Today, the United States is among a number of nations working to develop and field advanced directed energy weapons, or lasers, for a number of military applications.18 posts and 12 image replies omitted. Click reply to view.
Near the end of the Cold War, the Soviet Union began experimenting with the idea of fielding a laser-equipped tank that could blind the targeting systems of inbound ballistic missiles or vehicles. Ultimately, two prototypes of the laser-armed 1К17 Сжатие, translated to “Compression,” were built, though they weren’t complete until the Soviet Union fell and was replaced by the new government of the Russian Federation.
Today, the United States is among a number of nations working to develop and field advanced directed energy weapons, or lasers, for a number of military applications. The U.S. Air Force recently announced its intentions to begin fielding lasers on their fighter platforms as soon as 2025, and the U.S. Navy began testing its latest laser, the MK 2 MOD 0, aboard the USS Portland in May of this year. But decades before these programs came to light, the Soviet Union was already exploring the idea of using lasers as a means of missile defense.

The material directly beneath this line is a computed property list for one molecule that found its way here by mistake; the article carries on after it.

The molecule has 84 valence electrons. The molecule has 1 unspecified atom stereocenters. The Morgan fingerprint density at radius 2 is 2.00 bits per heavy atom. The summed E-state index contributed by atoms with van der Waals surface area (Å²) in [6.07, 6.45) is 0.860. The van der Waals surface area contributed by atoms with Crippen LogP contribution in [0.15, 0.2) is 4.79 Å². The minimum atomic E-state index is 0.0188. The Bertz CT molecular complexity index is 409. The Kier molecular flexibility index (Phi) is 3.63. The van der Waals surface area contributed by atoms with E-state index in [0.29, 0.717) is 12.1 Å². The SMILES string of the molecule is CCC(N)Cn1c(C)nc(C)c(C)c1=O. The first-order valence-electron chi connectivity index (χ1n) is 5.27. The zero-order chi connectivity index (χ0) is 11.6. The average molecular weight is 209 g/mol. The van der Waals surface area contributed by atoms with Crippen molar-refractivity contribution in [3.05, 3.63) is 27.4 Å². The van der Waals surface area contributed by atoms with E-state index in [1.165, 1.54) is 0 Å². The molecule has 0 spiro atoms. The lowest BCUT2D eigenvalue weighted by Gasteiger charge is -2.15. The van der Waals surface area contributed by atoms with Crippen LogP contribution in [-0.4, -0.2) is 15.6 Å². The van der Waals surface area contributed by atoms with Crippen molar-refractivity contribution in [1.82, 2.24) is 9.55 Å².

The Soviet strategy wasn’t to use these lasers to destroy incoming missiles like the applications in development today intend to. Instead, the Soviet laser tank aimed to blind or burn out the electro-optical sensors missiles used to find their targets. Once blinded or damaged, a missile would miss its intended target, whether that was the 1K17 or other nearby assets. Other planned applications included using the laser apparatus to blind heavy vehicles like tanks, making it impossible for them to aim and fire accurately.
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